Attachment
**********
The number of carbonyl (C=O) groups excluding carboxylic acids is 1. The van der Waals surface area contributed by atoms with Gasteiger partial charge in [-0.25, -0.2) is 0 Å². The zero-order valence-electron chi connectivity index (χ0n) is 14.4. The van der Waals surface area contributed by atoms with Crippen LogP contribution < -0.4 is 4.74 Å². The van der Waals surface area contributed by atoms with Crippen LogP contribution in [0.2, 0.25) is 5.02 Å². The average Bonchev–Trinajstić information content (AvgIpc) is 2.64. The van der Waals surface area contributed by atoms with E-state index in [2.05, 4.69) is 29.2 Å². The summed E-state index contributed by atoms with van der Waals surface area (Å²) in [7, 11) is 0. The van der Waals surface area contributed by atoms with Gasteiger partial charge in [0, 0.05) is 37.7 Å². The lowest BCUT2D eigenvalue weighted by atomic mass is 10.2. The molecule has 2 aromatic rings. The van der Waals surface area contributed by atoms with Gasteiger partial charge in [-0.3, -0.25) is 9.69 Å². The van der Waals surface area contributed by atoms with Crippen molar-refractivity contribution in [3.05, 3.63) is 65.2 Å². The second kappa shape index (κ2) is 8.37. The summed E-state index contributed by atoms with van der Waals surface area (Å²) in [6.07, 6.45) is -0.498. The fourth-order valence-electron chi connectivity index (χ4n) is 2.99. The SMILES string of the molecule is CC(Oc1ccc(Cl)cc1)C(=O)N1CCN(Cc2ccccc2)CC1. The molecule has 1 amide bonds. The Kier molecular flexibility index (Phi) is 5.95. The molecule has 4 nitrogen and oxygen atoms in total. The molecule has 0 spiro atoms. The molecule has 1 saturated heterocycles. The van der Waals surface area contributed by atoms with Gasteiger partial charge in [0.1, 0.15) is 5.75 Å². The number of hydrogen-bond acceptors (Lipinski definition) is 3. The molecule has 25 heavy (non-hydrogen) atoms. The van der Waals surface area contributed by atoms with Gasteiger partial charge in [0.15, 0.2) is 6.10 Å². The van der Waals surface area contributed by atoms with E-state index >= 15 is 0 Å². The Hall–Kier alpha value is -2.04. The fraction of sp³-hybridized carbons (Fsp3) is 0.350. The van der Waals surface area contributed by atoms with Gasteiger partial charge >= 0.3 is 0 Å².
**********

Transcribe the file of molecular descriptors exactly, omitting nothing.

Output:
The number of carbonyl (C=O) groups excluding carboxylic acids is 1. The van der Waals surface area contributed by atoms with Gasteiger partial charge in [-0.25, -0.2) is 0 Å². The zero-order valence-electron chi connectivity index (χ0n) is 14.4. The van der Waals surface area contributed by atoms with Crippen LogP contribution < -0.4 is 4.74 Å². The van der Waals surface area contributed by atoms with Crippen LogP contribution in [0.2, 0.25) is 5.02 Å². The average Bonchev–Trinajstić information content (AvgIpc) is 2.64. The van der Waals surface area contributed by atoms with E-state index in [2.05, 4.69) is 29.2 Å². The summed E-state index contributed by atoms with van der Waals surface area (Å²) in [7, 11) is 0. The van der Waals surface area contributed by atoms with Gasteiger partial charge in [0, 0.05) is 37.7 Å². The lowest BCUT2D eigenvalue weighted by atomic mass is 10.2. The molecule has 2 aromatic rings. The van der Waals surface area contributed by atoms with Gasteiger partial charge in [-0.3, -0.25) is 9.69 Å². The van der Waals surface area contributed by atoms with Crippen molar-refractivity contribution in [3.05, 3.63) is 65.2 Å². The second kappa shape index (κ2) is 8.37. The summed E-state index contributed by atoms with van der Waals surface area (Å²) in [6.07, 6.45) is -0.498. The fourth-order valence-electron chi connectivity index (χ4n) is 2.99. The SMILES string of the molecule is CC(Oc1ccc(Cl)cc1)C(=O)N1CCN(Cc2ccccc2)CC1. The molecule has 1 amide bonds. The Kier molecular flexibility index (Phi) is 5.95. The molecule has 4 nitrogen and oxygen atoms in total. The molecule has 0 spiro atoms. The molecule has 1 saturated heterocycles. The van der Waals surface area contributed by atoms with Gasteiger partial charge in [0.1, 0.15) is 5.75 Å². The number of hydrogen-bond acceptors (Lipinski definition) is 3. The molecule has 25 heavy (non-hydrogen) atoms. The van der Waals surface area contributed by atoms with Gasteiger partial charge in [0.15, 0.2) is 6.10 Å². The van der Waals surface area contributed by atoms with E-state index >= 15 is 0 Å². The Hall–Kier alpha value is -2.04. The fraction of sp³-hybridized carbons (Fsp3) is 0.350. The van der Waals surface area contributed by atoms with Gasteiger partial charge >= 0.3 is 0 Å².